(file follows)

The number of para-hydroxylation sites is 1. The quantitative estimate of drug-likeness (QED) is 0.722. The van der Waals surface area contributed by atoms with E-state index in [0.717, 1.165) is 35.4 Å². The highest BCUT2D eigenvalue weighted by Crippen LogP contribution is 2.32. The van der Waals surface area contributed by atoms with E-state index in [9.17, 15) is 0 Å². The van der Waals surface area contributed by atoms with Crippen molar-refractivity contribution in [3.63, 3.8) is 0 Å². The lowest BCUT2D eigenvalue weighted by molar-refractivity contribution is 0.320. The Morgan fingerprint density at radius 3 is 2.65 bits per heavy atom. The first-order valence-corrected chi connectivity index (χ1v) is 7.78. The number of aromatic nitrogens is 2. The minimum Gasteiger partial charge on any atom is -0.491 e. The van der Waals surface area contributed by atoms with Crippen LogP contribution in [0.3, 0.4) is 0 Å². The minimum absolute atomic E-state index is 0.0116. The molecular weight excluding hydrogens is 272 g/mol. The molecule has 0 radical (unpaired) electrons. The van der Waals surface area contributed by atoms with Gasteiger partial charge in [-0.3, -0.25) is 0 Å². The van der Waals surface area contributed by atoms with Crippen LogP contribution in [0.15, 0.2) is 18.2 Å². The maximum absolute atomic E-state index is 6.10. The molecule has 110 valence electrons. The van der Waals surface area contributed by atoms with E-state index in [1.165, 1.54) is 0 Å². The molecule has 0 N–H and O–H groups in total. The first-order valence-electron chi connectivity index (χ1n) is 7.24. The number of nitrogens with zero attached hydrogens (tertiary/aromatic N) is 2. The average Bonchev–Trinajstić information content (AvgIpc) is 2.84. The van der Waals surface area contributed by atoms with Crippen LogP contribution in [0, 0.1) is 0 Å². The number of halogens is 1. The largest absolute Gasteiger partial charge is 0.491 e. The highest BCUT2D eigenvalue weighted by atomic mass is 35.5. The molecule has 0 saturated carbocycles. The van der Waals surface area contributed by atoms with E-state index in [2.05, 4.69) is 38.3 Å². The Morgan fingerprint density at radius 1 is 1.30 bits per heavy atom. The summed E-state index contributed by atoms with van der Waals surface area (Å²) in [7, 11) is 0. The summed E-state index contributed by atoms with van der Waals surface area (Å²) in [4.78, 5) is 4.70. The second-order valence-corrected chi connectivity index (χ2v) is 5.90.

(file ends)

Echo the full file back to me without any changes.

The number of para-hydroxylation sites is 1. The quantitative estimate of drug-likeness (QED) is 0.722. The van der Waals surface area contributed by atoms with E-state index in [0.717, 1.165) is 35.4 Å². The highest BCUT2D eigenvalue weighted by Crippen LogP contribution is 2.32. The van der Waals surface area contributed by atoms with E-state index in [9.17, 15) is 0 Å². The van der Waals surface area contributed by atoms with Crippen molar-refractivity contribution in [3.63, 3.8) is 0 Å². The lowest BCUT2D eigenvalue weighted by molar-refractivity contribution is 0.320. The Morgan fingerprint density at radius 3 is 2.65 bits per heavy atom. The first-order valence-corrected chi connectivity index (χ1v) is 7.78. The number of aromatic nitrogens is 2. The minimum Gasteiger partial charge on any atom is -0.491 e. The van der Waals surface area contributed by atoms with Crippen LogP contribution in [0.3, 0.4) is 0 Å². The minimum absolute atomic E-state index is 0.0116. The molecular weight excluding hydrogens is 272 g/mol. The molecule has 0 radical (unpaired) electrons. The van der Waals surface area contributed by atoms with Gasteiger partial charge in [-0.3, -0.25) is 0 Å². The van der Waals surface area contributed by atoms with Crippen LogP contribution in [0.15, 0.2) is 18.2 Å². The maximum absolute atomic E-state index is 6.10. The molecule has 110 valence electrons. The van der Waals surface area contributed by atoms with E-state index in [1.165, 1.54) is 0 Å². The molecule has 0 N–H and O–H groups in total. The first-order valence-electron chi connectivity index (χ1n) is 7.24. The number of nitrogens with zero attached hydrogens (tertiary/aromatic N) is 2. The average Bonchev–Trinajstić information content (AvgIpc) is 2.84. The van der Waals surface area contributed by atoms with Crippen LogP contribution in [0, 0.1) is 0 Å². The number of halogens is 1. The largest absolute Gasteiger partial charge is 0.491 e. The highest BCUT2D eigenvalue weighted by atomic mass is 35.5. The molecule has 0 saturated carbocycles. The van der Waals surface area contributed by atoms with E-state index in [2.05, 4.69) is 38.3 Å². The Morgan fingerprint density at radius 1 is 1.30 bits per heavy atom. The summed E-state index contributed by atoms with van der Waals surface area (Å²) in [7, 11) is 0. The summed E-state index contributed by atoms with van der Waals surface area (Å²) in [4.78, 5) is 4.70. The second-order valence-corrected chi connectivity index (χ2v) is 5.90.